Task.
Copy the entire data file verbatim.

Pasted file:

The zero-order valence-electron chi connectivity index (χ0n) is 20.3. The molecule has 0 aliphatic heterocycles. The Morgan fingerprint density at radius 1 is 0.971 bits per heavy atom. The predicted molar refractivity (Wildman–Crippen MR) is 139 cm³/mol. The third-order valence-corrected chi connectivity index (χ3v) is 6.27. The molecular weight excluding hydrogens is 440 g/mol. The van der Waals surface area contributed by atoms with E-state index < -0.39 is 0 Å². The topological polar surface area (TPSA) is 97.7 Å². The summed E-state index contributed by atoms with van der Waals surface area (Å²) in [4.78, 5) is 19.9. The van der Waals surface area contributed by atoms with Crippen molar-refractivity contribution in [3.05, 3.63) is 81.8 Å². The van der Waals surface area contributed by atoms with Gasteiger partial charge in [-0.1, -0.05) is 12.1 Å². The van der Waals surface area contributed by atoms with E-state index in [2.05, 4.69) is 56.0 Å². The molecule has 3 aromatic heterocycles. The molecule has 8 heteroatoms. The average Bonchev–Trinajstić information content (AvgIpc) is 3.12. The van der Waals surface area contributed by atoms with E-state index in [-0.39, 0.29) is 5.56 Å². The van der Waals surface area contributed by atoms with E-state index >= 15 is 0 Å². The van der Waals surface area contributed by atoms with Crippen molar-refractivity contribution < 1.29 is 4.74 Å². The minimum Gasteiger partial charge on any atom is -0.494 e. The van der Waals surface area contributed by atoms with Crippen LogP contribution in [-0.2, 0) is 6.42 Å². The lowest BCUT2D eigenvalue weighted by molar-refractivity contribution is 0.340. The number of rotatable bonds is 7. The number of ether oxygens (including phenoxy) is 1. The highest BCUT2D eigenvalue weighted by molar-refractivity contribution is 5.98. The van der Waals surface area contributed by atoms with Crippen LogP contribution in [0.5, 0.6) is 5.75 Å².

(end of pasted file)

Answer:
The zero-order valence-electron chi connectivity index (χ0n) is 20.3. The molecule has 0 aliphatic heterocycles. The Morgan fingerprint density at radius 1 is 0.971 bits per heavy atom. The predicted molar refractivity (Wildman–Crippen MR) is 139 cm³/mol. The third-order valence-corrected chi connectivity index (χ3v) is 6.27. The molecular weight excluding hydrogens is 440 g/mol. The van der Waals surface area contributed by atoms with E-state index < -0.39 is 0 Å². The topological polar surface area (TPSA) is 97.7 Å². The summed E-state index contributed by atoms with van der Waals surface area (Å²) in [4.78, 5) is 19.9. The van der Waals surface area contributed by atoms with Crippen molar-refractivity contribution in [3.05, 3.63) is 81.8 Å². The van der Waals surface area contributed by atoms with Gasteiger partial charge in [-0.1, -0.05) is 12.1 Å². The van der Waals surface area contributed by atoms with E-state index in [2.05, 4.69) is 56.0 Å². The molecule has 3 aromatic heterocycles. The molecule has 8 heteroatoms. The average Bonchev–Trinajstić information content (AvgIpc) is 3.12. The van der Waals surface area contributed by atoms with E-state index in [-0.39, 0.29) is 5.56 Å². The van der Waals surface area contributed by atoms with E-state index >= 15 is 0 Å². The van der Waals surface area contributed by atoms with Crippen molar-refractivity contribution < 1.29 is 4.74 Å². The minimum Gasteiger partial charge on any atom is -0.494 e. The van der Waals surface area contributed by atoms with Crippen LogP contribution in [-0.2, 0) is 6.42 Å². The lowest BCUT2D eigenvalue weighted by molar-refractivity contribution is 0.340. The number of rotatable bonds is 7. The number of ether oxygens (including phenoxy) is 1. The highest BCUT2D eigenvalue weighted by molar-refractivity contribution is 5.98. The van der Waals surface area contributed by atoms with Crippen LogP contribution in [0.5, 0.6) is 5.75 Å².